Some users may be connected to a relay or switch available in the electricity meter to operate electric heat accumulators at reduced rate hours. The use of these relays was very common until the withdrawal of the so-called “night rate” in 2008. This relay, operated from the meter, sends an electric signal by way of a wire (usually coloured red), which reaches the home or area of consumption and is normally used to operate electric heat accumulators during low-rate hours.

Presently, this relay is connected between 22:00 and 12:00, i.e. a total of 14 hours a day. However, from 1 June, due to the new peak, flat and off-peak period structure, the relay will give the signal in the new off-peak period, from 00:00 to 08:00, i.e. only during 8 hours a day.

If you have this type of device, we recommend you contact an authorised installer to check your heat accumulators powered by this system, and to then adjust the sizing accordingly or, if necessary, control them independently regardless of the relay signal. This way you can ensure the capacity and power of your devices are ideal in order to maintain enough comfort for next winter.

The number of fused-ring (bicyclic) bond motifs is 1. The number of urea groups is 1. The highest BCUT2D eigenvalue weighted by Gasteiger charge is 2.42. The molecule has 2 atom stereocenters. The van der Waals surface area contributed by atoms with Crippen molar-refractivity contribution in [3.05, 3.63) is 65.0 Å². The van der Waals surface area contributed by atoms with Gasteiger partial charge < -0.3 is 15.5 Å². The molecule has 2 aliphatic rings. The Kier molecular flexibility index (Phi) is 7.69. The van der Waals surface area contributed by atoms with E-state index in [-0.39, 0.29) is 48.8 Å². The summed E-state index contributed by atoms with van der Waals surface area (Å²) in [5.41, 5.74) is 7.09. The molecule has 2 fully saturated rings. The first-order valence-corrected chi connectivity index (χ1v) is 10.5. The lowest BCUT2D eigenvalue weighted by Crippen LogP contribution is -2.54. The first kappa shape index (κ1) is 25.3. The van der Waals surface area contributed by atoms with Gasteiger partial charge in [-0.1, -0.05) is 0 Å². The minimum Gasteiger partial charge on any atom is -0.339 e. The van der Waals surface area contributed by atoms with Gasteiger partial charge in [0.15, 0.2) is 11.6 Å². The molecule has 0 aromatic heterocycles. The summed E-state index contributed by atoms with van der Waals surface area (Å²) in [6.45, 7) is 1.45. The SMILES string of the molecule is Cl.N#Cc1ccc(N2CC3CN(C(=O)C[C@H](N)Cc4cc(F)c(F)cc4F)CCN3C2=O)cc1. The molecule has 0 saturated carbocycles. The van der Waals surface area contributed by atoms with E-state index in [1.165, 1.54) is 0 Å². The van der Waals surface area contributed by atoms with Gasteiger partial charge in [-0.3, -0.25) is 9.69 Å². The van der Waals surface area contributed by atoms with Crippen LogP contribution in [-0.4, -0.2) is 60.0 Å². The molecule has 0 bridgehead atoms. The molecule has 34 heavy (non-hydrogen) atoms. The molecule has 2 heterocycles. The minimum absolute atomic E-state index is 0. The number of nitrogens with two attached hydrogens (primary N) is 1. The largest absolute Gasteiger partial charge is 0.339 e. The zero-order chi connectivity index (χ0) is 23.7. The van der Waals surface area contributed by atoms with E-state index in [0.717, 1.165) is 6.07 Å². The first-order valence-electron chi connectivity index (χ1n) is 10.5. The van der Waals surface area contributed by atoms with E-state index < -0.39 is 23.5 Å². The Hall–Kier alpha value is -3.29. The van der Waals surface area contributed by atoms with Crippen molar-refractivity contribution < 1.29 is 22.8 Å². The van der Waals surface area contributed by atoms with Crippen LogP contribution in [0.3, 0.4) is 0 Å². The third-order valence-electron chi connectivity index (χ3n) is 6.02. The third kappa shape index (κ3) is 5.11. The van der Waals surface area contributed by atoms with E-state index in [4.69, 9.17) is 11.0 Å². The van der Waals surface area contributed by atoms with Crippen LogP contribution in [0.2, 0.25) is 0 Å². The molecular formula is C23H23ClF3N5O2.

Heat accumulators are heating devices which only run on electricity. They do not need water piping nor ventilation ducts, just a plug to connect to the electrical network. They are designed to heat its interior by means of electrical resistors and for a limited amount of time, when electricity is cheaper, and then release that heat in a controlled manner.
These devices are especially designed for the maximum utilisation of electrical rates with different time periods. Equipment manufactured before 2007 may have been adapted to accommodate the old night rate, which was in effect between 1983 and 2008.
What are heat accumulators?

These devices are especially designed for the maximum utilisation of electrical rates with different time periods. Equipment manufactured before 2007 may have been adapted to accommodate the old night rate, which was in effect between 1983 and 2008.

More up to date equipment has a programmer to regulate what times it charges. Older devices do not have these programmers and many are operated through the switch that provides the operating signal from the meter. We suggest that in order find a solution to the changes provoked by the new regulations, you install a thermostat in your home.